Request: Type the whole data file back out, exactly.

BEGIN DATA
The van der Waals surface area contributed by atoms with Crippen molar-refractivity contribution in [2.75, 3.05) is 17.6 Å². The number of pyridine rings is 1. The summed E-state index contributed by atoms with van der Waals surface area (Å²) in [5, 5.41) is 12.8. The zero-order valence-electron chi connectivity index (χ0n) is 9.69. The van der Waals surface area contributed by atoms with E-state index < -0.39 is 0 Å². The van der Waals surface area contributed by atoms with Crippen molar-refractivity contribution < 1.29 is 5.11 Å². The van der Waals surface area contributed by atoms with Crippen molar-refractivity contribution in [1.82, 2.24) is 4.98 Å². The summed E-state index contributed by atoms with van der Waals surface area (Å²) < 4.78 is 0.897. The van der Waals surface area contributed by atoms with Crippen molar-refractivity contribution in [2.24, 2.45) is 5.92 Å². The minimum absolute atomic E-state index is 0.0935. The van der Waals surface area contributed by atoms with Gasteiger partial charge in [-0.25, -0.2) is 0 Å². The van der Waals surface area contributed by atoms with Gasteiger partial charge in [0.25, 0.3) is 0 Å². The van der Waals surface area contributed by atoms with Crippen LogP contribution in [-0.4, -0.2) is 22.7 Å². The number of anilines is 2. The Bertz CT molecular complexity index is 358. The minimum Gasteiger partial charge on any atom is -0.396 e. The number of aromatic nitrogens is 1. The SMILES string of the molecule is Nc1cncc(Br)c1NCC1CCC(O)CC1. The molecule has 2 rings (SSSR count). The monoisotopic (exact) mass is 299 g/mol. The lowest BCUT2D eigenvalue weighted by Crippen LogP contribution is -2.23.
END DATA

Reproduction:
The van der Waals surface area contributed by atoms with Crippen molar-refractivity contribution in [2.75, 3.05) is 17.6 Å². The number of pyridine rings is 1. The summed E-state index contributed by atoms with van der Waals surface area (Å²) in [5, 5.41) is 12.8. The zero-order valence-electron chi connectivity index (χ0n) is 9.69. The van der Waals surface area contributed by atoms with E-state index < -0.39 is 0 Å². The van der Waals surface area contributed by atoms with Crippen molar-refractivity contribution < 1.29 is 5.11 Å². The van der Waals surface area contributed by atoms with Crippen molar-refractivity contribution in [1.82, 2.24) is 4.98 Å². The summed E-state index contributed by atoms with van der Waals surface area (Å²) < 4.78 is 0.897. The van der Waals surface area contributed by atoms with Crippen molar-refractivity contribution in [2.24, 2.45) is 5.92 Å². The minimum absolute atomic E-state index is 0.0935. The van der Waals surface area contributed by atoms with Gasteiger partial charge in [-0.25, -0.2) is 0 Å². The van der Waals surface area contributed by atoms with Gasteiger partial charge in [0.25, 0.3) is 0 Å². The van der Waals surface area contributed by atoms with Crippen LogP contribution in [-0.4, -0.2) is 22.7 Å². The number of anilines is 2. The Bertz CT molecular complexity index is 358. The minimum Gasteiger partial charge on any atom is -0.396 e. The number of aromatic nitrogens is 1. The SMILES string of the molecule is Nc1cncc(Br)c1NCC1CCC(O)CC1. The molecule has 2 rings (SSSR count). The monoisotopic (exact) mass is 299 g/mol. The lowest BCUT2D eigenvalue weighted by Crippen LogP contribution is -2.23.